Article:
By The Centre for Student Involvement & Careers
What do an entrepreneur, digital marketer, and CEO have in common? All three leveraged personal interests and experiences to design careers they care about, starting with coursework and co-curricular activities during their undergraduate UBC Arts degrees.
As you navigate your first year at UBC, consider the benefits of “design thinking” to make the most of your experience.
Design thinking is a mindset borrowed from the world of design, used to solve problems creatively. It was originally popularized by technology companies, and later adapted for individuals by Bill Burnett and Dave Evans, two faculty members at Stanford University, in their book Designing Your Life.
Their approach applies the principles of design thinking to the question, “What do I want to do with my life?”
Design thinking can be applied to your UBC experience in many ways: through curiosity, experimentation/prototyping, asking for help, trusting the process, and reframing. Adding this approach to your UBC “toolkit” can help you make the most of your Arts degree experience, and build skills useful after graduation.
Human beings are naturally curious, but sometimes we forget how empowering curiosity can be. In the classroom, be curious about the skills you are learning and how they can be applied to the world of work.
Skills like research, data interpretation, comparing/contrasting ideas and information, making projections, and thinking logically are some of the many skills you are learning throughout your Arts degree. Employers in different areas, including government, consulting firms, technology, and banks, hire people with these skill sets. Use your curiosity to learn more about these opportunities and let go of any limiting stereotypes you may have about a career with an Arts degree.
By paying attention to what you are curious about, you may find new ways to explore your curiosities through coursework and outside of classroom experiences. In time, these curiosities will form part of the story you tell to prospective employers or in applications for graduate and professional schools.
Co-curricular activities including clubs, the Arts Undergraduate Society, Arts Co-op, and others are great ways to build skills and learn more about your likes and dislikes. Organizing events, managing social media channels, and budgeting are tasks you can try out while pursuing your degree. You won’t know if you like something until you have tested the waters.
Also, live vicariously through Arts alumni experiences. Talk with them to learn about the choices they made as students, and what they’re doing now. These curiosity conversations are a great way to check your assumptions about specific careers and learn from those who have gone before you.
No need to wait until your senior years to start acting on these conversations. You can start now by attending events like Arts Career Conversations or finding a mentor.
Professors, classmates, alumni, friends, family members, academic advisors, and career educators are people who can help you design your first-year experience.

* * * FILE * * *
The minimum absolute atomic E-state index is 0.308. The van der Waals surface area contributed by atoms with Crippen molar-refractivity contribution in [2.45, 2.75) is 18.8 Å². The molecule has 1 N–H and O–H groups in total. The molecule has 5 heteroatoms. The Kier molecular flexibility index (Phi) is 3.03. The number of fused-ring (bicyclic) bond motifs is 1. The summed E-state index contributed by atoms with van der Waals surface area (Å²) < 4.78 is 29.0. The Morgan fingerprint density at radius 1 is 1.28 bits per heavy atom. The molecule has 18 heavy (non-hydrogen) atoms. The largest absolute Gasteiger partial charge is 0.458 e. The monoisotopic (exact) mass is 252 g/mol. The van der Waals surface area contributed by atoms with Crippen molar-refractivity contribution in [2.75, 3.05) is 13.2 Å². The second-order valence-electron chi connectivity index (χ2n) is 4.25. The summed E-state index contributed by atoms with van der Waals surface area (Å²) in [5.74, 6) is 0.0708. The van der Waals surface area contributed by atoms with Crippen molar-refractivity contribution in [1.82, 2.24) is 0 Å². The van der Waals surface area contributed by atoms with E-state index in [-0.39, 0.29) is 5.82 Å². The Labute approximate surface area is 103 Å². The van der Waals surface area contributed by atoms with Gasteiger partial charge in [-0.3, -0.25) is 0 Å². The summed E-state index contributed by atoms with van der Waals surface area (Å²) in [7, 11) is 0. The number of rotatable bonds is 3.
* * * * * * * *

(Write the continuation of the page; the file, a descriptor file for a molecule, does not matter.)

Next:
As you start to envision what that experience may look like, share your initial thoughts with them to help you create a plan that will work for you.
Inviting others into this conversation can bring empathy and diverse perspectives, as well as generate new ideas and ways for you to move forward. You don’t need to figure out things on your own: embrace collaboration!
Be mindful of the process
Start where you are. The process that will help you design your career path begins now, as you experiment during your degree. Accept where you are in the process of designing your degree and your life, trusting that the process will yield good results. Resist the urge to compare yourself with what others are doing, and pay attention to your own process and what you learn about what matters to you.
There is a lot of power in the way we choose to frame things.
Often, we go into situations with beliefs about how they will turn out. In design thinking these are called “dysfunctional beliefs” because they presuppose an outcome that could limit your experience.
This year is truly unlike any we have experienced before, and your beliefs about online learning may be legitimate – but be cautious of letting them hold you back. Difficult situations can offer many opportunities.
Start to practice one of a designer’s most powerful tools: reframing problems to allow you to move beyond them, and achieve the full potential of the moment. Here are some examples of what reframing looks like:
I won’t make any real friends → Online connections are different from in-person interactions, but I can still make meaningful connections
I’m bored learning from home → I am safe learning from home
My Arts degree won’t lead to a successful career → Arts alumni are living successful career lives
Now that you are familiar with the five mindsets of Designing Your Life, you can apply them to design a better first year experience by building and testing your ideas and assumptions as you move forward. Good luck!